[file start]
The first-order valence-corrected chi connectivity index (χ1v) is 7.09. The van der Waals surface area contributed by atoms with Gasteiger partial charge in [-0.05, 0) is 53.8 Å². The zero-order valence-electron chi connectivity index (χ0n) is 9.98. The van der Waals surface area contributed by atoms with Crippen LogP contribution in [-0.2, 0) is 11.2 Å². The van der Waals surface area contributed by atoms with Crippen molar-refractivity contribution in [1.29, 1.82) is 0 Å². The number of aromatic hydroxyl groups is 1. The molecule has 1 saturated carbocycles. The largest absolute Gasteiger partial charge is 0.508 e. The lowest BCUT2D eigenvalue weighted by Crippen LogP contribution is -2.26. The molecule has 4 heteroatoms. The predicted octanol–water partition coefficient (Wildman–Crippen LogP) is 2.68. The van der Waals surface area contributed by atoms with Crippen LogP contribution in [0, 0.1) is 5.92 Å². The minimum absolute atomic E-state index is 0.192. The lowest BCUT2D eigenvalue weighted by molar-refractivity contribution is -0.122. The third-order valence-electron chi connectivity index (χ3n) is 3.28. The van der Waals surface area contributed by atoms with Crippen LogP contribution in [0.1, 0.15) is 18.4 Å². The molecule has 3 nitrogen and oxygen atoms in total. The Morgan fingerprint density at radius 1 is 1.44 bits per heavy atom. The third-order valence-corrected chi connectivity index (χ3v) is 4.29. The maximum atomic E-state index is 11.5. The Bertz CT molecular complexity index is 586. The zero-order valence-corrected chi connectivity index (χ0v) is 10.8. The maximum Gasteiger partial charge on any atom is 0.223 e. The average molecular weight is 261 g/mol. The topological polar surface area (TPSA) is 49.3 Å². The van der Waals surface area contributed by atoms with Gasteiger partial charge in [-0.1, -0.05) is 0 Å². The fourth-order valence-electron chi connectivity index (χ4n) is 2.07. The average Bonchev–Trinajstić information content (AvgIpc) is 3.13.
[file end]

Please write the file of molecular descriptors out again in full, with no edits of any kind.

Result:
The first-order valence-corrected chi connectivity index (χ1v) is 7.09. The van der Waals surface area contributed by atoms with Gasteiger partial charge in [-0.05, 0) is 53.8 Å². The zero-order valence-electron chi connectivity index (χ0n) is 9.98. The van der Waals surface area contributed by atoms with Crippen LogP contribution in [-0.2, 0) is 11.2 Å². The van der Waals surface area contributed by atoms with Crippen molar-refractivity contribution in [1.29, 1.82) is 0 Å². The number of aromatic hydroxyl groups is 1. The molecule has 1 saturated carbocycles. The largest absolute Gasteiger partial charge is 0.508 e. The lowest BCUT2D eigenvalue weighted by Crippen LogP contribution is -2.26. The molecule has 4 heteroatoms. The predicted octanol–water partition coefficient (Wildman–Crippen LogP) is 2.68. The van der Waals surface area contributed by atoms with Crippen LogP contribution in [0, 0.1) is 5.92 Å². The minimum absolute atomic E-state index is 0.192. The lowest BCUT2D eigenvalue weighted by molar-refractivity contribution is -0.122. The third-order valence-electron chi connectivity index (χ3n) is 3.28. The van der Waals surface area contributed by atoms with Crippen LogP contribution in [0.1, 0.15) is 18.4 Å². The molecule has 3 nitrogen and oxygen atoms in total. The Morgan fingerprint density at radius 1 is 1.44 bits per heavy atom. The third-order valence-corrected chi connectivity index (χ3v) is 4.29. The maximum atomic E-state index is 11.5. The Bertz CT molecular complexity index is 586. The zero-order valence-corrected chi connectivity index (χ0v) is 10.8. The maximum Gasteiger partial charge on any atom is 0.223 e. The average molecular weight is 261 g/mol. The topological polar surface area (TPSA) is 49.3 Å². The van der Waals surface area contributed by atoms with Gasteiger partial charge in [-0.1, -0.05) is 0 Å². The fourth-order valence-electron chi connectivity index (χ4n) is 2.07. The average Bonchev–Trinajstić information content (AvgIpc) is 3.13.